user plist file deleted by hackers


macrumors newbie
Original poster
Jun 26, 2019

I had an elderly friend come to me today to say his Mac had been hacked and they had changed his password. he thought they were security people and he followed their instructions (over the phone) until he saw they were in his banking system and then cut them off. They then told him they would not fix the Mac unless he gave them $10K. Thankfully he cut them off at that point.

I am a PC girl, so had a rummage and googled as much as I could.

It seems they have actually deleted his <username>.plist - I've been in terminal and had a look.

Is there any way to recovery from this. He does not have his Recovery Key to change the password. Would that even work?

Thanks in advance.


macrumors P6
Feb 20, 2009
Your elderly friend, of course, fell for a phone scam.
We don't know the "extent of the damage" to his/her files and OS setup.
One way to be sure is to "wipe the drive" and start with a clean version of the OS.
But your friend may have personal data that needs to be protected and saved before you do this.

I would backup the drive, then "nuke it and start over".

1. Get an external USB drive
2. Download CarbonCopyCloner from here:
CCC is FREE to download and use for 30 days
3. Use CCC to create a cloned backup of the internal drive onto an EXTERNAL drive. Then disconnect that drive and "set it aside" for now
4. Reboot to "internet recovery":
a. power down
b. press power on button
c. IMMEDIATELY hold down "command-OPTION-R" and KEEP HOLDING IT DOWN until the internet symbol appears. A wifi password will be needed to get connected.
d. Give the MacBook time to "load up the software" via the internet. BE PATIENT.
5. OK, you will see the Mac utilities menu and the OS installer may already be loaded, BUT... DON'T try to use it yet.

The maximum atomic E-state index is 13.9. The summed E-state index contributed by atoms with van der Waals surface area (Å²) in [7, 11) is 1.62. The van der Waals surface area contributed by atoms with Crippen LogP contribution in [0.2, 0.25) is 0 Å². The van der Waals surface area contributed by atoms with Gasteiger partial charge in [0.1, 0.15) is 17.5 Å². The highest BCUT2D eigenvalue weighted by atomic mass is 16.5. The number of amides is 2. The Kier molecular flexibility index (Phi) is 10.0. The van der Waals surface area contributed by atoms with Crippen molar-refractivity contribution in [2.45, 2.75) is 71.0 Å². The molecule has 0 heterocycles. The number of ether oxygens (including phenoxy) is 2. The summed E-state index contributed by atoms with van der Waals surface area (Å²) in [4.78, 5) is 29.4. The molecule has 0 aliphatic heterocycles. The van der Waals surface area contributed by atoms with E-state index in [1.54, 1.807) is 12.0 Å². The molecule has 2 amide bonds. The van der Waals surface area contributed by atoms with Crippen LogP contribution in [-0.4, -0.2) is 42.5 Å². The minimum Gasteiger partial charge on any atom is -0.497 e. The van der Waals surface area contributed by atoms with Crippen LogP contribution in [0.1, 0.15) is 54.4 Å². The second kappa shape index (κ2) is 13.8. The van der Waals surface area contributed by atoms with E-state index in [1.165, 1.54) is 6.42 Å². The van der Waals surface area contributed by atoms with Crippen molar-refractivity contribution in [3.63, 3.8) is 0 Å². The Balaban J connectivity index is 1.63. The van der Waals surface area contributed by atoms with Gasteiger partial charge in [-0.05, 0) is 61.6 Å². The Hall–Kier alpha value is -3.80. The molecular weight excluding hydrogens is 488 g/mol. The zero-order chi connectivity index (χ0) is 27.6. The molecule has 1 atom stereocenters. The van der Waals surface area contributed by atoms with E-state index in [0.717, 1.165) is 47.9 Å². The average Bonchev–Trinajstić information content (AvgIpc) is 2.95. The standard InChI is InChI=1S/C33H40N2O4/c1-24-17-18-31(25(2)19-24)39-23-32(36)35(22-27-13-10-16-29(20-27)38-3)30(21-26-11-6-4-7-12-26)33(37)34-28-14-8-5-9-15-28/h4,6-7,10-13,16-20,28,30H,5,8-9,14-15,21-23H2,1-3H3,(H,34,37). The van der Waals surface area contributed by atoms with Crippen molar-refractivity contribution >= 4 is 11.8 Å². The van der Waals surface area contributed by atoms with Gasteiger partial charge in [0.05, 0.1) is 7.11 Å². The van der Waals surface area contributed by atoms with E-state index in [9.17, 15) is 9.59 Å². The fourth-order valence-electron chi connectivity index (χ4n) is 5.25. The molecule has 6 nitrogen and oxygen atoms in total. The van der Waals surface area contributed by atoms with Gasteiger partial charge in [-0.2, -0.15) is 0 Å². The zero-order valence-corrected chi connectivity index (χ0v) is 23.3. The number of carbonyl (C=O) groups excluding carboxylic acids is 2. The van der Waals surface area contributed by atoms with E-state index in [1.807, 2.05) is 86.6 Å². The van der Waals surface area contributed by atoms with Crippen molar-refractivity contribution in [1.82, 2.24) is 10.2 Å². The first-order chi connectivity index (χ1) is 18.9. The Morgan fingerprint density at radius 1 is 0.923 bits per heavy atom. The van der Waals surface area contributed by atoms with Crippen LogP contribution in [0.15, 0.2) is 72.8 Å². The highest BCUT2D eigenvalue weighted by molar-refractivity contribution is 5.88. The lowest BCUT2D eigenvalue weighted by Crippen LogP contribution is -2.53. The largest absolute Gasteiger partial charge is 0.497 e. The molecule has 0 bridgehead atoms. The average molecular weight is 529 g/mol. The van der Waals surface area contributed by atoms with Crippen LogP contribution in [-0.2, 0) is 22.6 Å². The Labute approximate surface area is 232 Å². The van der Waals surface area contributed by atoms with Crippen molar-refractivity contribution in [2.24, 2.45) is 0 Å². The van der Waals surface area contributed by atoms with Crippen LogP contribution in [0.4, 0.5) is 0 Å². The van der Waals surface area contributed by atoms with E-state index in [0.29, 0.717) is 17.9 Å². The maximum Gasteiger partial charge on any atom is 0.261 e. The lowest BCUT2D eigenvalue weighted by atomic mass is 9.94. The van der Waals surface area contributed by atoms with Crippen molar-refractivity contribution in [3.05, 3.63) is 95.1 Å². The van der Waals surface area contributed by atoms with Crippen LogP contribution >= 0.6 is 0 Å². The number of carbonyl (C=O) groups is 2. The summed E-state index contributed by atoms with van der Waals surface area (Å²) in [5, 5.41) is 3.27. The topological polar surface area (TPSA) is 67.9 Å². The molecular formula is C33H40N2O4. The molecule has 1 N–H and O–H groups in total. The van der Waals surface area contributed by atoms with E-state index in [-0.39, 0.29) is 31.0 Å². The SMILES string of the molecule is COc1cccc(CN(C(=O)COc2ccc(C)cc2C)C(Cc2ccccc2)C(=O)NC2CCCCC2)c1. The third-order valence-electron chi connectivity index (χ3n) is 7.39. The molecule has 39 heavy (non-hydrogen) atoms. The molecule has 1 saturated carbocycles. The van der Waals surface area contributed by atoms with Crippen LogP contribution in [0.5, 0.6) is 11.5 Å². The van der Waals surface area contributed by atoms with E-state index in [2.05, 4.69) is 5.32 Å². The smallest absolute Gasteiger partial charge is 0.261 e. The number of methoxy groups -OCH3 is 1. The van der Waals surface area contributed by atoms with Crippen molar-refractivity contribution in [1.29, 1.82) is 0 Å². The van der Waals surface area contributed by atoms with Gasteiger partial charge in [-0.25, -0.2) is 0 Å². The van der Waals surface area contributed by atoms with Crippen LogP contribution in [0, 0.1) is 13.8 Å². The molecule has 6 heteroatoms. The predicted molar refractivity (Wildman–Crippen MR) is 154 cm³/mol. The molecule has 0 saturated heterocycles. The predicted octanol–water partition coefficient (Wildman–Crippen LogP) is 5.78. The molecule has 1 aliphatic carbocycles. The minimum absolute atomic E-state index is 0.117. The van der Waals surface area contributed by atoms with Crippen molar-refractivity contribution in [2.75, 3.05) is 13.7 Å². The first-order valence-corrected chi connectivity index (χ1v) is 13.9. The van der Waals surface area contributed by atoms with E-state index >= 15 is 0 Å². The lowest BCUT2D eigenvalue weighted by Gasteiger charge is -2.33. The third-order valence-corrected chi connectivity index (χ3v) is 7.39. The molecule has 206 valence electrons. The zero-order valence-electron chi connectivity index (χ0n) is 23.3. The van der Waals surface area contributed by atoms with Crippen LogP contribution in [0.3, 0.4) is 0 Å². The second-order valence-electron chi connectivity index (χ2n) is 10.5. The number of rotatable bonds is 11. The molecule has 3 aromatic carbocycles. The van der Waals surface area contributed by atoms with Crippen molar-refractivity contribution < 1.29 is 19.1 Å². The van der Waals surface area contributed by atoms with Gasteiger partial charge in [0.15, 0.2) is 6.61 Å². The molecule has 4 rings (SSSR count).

6. Open Disk Utility from the Utilities menu.
7. In the upper left corner, there may be a popup menu with the choice "show all devices". If you see it, you need to choose that option.
8. Now, select the "uppermost" item in the list "on the left" that represents the PHYSICAL drive inside the MacBook. We're going to nuke it.
9. Click the erase button up above. Choose "Mac OS extended with journaling enabled", also GUID partition format.
10. Click the erase button. This erases the ENTIRE drive.
11. Now quit Disk Utility and re-open the OS installer.
12. Let the OS installer do its thing. WARNING: the MacBook may reboot more than once, and it will take a good bit of time. BE PATIENT.
13. When done, you'll see the initial setup screen.
14. Now have your friend create a NEW ACCOUNT for himself/herself. I would suggest that you DO NOT choose to "migrate the old data" from the backup drive (not yet), because we don't know what the scammers have changed. Migrating it over may RE-IMPORT the corruption (if there is any at all, we don't know that).

IF YOU CAN GET THIS FAR, you've got your friend up-and-running again on a "clean" OS install. There are ways to "get the old data back", but it's important to get "this far" first BEFORE you try to get that data back...
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macrumors 68000
Mar 23, 2009
Story doesn't make sense.

If your friend's password was changed, how were you able to have "been in terminal, and taken a look"?

Smart thing is just take it to the Genius Bar, if you are near an Apple Store. They will figure out what WAS done - if anything.
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macrumors 68040
Aug 28, 2012
Between the coasts
It's dangerous to speculate as to what was or was not done, or what the fix may be.

You've mentioned a Recovery Key, which suggests the disk has been encrypted. Now, we don't know whether it was encrypted prior to this incident, or whether the "hackers" encrypted.